The paper opens with a short review of previous studies that have uses sports data to evaluate decision making. They conclude that “In the case of many, if not most, of the studies showing a departure from simple rationality or maximization principles, questions arise as to whether the departure arises because agents incorrectly process the available information or because the objective functions for agents are more complex than simple models incorporate”.
Then the authors proceed to start by modelling the coach/manager as a points maximizer while acknowledging that “our results align very closely with Romer’s and appear to offer and expand confirmation that NFL managers are not simple maximizers of expected points”. However, it is difficult to get away from the implicit assumption (or maybe it is a value judgement) that the decision makers should be maximizers of expected points. This is despite the fact that Goff and Locke draw attention to Romer’s point that the fundamental objective for coaches is to win.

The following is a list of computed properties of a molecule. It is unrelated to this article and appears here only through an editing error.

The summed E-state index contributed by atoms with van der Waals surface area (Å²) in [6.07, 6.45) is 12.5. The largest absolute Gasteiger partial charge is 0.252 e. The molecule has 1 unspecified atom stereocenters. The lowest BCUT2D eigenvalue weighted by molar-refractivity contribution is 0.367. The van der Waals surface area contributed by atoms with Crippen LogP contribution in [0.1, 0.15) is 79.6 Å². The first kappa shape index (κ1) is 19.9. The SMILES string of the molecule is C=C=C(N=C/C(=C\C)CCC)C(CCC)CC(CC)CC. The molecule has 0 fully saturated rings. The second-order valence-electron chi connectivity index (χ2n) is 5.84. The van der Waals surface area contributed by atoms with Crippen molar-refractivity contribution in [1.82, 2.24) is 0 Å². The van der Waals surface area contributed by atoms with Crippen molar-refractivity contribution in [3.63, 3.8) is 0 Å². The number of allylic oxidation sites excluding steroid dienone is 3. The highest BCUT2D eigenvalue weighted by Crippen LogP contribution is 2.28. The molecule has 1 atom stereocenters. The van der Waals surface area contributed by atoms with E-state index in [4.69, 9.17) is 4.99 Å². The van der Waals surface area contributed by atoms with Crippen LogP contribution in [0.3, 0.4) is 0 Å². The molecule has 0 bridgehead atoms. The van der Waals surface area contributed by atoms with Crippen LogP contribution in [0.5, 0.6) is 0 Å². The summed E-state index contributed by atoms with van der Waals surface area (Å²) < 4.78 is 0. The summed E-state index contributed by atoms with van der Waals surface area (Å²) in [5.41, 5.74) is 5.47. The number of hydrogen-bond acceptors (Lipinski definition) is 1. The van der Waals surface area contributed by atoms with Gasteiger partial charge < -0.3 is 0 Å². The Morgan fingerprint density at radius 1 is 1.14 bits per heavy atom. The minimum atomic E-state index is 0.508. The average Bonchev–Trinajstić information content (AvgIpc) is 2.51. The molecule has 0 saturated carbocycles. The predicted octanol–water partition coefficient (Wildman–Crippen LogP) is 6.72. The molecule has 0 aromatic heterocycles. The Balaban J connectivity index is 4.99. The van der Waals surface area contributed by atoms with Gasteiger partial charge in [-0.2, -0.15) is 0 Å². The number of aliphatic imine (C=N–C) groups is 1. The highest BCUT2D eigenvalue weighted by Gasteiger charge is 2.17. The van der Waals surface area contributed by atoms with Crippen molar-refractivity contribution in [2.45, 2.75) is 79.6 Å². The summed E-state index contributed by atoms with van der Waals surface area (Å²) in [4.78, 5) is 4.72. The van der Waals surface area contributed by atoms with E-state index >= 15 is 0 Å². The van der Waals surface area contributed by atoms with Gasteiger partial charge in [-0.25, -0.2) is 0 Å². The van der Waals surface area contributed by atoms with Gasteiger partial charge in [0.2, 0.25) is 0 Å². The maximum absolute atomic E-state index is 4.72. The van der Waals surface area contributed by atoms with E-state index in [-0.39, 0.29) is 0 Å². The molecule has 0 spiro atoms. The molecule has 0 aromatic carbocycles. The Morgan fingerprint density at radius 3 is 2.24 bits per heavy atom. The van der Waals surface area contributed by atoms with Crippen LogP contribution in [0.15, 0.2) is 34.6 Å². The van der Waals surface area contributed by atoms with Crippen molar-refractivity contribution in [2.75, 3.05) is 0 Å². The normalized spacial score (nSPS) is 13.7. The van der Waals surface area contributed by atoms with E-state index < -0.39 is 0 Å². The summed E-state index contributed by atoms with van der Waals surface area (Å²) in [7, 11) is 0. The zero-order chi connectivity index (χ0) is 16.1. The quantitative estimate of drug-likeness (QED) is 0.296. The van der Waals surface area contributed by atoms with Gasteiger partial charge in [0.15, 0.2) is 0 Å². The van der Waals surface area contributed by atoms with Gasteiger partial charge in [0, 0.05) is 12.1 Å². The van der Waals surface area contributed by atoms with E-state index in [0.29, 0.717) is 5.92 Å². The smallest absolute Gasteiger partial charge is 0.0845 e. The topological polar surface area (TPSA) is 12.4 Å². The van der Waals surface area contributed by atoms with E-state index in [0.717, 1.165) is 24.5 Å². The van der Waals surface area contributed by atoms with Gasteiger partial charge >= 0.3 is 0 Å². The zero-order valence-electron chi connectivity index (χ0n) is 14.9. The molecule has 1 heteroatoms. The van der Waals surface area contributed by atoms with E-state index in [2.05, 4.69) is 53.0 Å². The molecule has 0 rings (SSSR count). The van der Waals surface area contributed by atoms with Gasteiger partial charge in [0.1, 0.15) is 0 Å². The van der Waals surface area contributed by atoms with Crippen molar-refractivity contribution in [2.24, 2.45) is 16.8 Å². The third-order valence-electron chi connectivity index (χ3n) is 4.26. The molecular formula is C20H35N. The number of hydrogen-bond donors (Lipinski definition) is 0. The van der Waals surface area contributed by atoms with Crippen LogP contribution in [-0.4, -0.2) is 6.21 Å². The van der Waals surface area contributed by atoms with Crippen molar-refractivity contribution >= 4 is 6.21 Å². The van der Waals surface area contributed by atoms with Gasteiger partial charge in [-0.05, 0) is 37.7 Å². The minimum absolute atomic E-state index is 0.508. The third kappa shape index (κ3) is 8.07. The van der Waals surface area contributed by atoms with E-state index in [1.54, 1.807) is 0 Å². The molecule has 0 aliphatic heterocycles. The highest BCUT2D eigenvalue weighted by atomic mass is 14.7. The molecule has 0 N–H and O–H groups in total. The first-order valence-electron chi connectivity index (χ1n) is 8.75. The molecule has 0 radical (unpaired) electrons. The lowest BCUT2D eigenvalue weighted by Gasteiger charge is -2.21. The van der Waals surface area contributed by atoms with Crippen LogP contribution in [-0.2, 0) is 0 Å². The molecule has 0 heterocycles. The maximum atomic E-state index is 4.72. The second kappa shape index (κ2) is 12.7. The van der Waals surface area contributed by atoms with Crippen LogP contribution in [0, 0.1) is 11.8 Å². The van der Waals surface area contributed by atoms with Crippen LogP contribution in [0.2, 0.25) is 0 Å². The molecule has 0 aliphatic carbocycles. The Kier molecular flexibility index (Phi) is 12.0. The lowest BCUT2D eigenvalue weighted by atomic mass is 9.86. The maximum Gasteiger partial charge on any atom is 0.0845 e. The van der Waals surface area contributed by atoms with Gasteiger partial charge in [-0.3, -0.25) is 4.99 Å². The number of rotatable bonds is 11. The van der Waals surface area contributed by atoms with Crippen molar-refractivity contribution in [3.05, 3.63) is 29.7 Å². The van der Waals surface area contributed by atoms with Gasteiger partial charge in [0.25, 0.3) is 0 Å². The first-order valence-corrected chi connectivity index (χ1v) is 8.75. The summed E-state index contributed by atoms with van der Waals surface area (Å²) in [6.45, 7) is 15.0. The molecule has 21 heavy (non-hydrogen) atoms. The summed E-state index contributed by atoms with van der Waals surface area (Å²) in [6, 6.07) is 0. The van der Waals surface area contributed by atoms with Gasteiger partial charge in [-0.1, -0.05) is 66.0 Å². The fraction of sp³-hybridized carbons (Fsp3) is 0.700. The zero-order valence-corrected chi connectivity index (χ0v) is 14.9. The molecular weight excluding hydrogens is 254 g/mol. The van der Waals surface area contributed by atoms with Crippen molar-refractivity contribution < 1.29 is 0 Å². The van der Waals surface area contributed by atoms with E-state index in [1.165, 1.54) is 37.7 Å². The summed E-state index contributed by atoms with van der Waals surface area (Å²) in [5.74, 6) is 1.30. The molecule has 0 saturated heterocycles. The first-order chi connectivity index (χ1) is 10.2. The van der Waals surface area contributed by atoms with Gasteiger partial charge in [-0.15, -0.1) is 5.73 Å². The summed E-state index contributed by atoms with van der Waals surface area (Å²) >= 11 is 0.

I wonder if there is an analogy with golf. Should players seek to minimise the distance from the ball to the hole with each shot? Is a player that lays-up stupid or fearful? If we implicitly assume that the player should seek to minimise the distance to the hole on each shot, and the player takes a three-wood rather than a driver on the tee, then we presume it is incorrect information processing or risk-aversion that led to the decision.
The Goff and Locke paper does indeed dig deeper. It uses more of the information from each game but not all of it. Telling the reader that neither themselves nor Romer use all the game data acts like a flashing red light. It prompts one to wonder why that is the case. Why would one not use the data from the last 3 minutes? To reinforce the point, they produce estimates that suggest that a “team that trails by 7 points is 3.2% more likely to go for a fourth down” and the fourth quarter “raises the likelihood of going for it by 9.7%”. Different people might interpret these finding differently.
Overall, I think the paper suggests that “the objective functions for agents are more complex than simple models incorporate”.